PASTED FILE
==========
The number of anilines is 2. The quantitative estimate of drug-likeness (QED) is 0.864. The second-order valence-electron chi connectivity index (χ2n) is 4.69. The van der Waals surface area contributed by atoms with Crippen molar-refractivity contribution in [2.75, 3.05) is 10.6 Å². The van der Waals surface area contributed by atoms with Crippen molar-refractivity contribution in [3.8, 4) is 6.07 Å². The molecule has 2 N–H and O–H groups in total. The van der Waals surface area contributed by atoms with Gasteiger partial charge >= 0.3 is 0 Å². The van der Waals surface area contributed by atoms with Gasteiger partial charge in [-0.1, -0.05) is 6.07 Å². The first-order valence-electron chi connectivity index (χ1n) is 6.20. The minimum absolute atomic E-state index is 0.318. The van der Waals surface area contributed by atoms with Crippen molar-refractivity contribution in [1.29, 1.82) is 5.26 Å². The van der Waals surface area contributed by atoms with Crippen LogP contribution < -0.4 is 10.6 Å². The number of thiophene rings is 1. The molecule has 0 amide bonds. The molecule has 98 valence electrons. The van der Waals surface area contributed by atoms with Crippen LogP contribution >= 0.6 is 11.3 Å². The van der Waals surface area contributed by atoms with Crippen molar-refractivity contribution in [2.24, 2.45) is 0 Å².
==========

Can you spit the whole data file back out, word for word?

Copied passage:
The number of anilines is 2. The quantitative estimate of drug-likeness (QED) is 0.864. The second-order valence-electron chi connectivity index (χ2n) is 4.69. The van der Waals surface area contributed by atoms with Crippen molar-refractivity contribution in [2.75, 3.05) is 10.6 Å². The van der Waals surface area contributed by atoms with Crippen molar-refractivity contribution in [3.8, 4) is 6.07 Å². The molecule has 2 N–H and O–H groups in total. The van der Waals surface area contributed by atoms with Gasteiger partial charge >= 0.3 is 0 Å². The van der Waals surface area contributed by atoms with Gasteiger partial charge in [-0.1, -0.05) is 6.07 Å². The first-order valence-electron chi connectivity index (χ1n) is 6.20. The minimum absolute atomic E-state index is 0.318. The van der Waals surface area contributed by atoms with Crippen molar-refractivity contribution in [1.29, 1.82) is 5.26 Å². The van der Waals surface area contributed by atoms with Crippen LogP contribution < -0.4 is 10.6 Å². The number of thiophene rings is 1. The molecule has 0 amide bonds. The molecule has 98 valence electrons. The van der Waals surface area contributed by atoms with Crippen LogP contribution >= 0.6 is 11.3 Å². The van der Waals surface area contributed by atoms with Crippen molar-refractivity contribution in [2.24, 2.45) is 0 Å².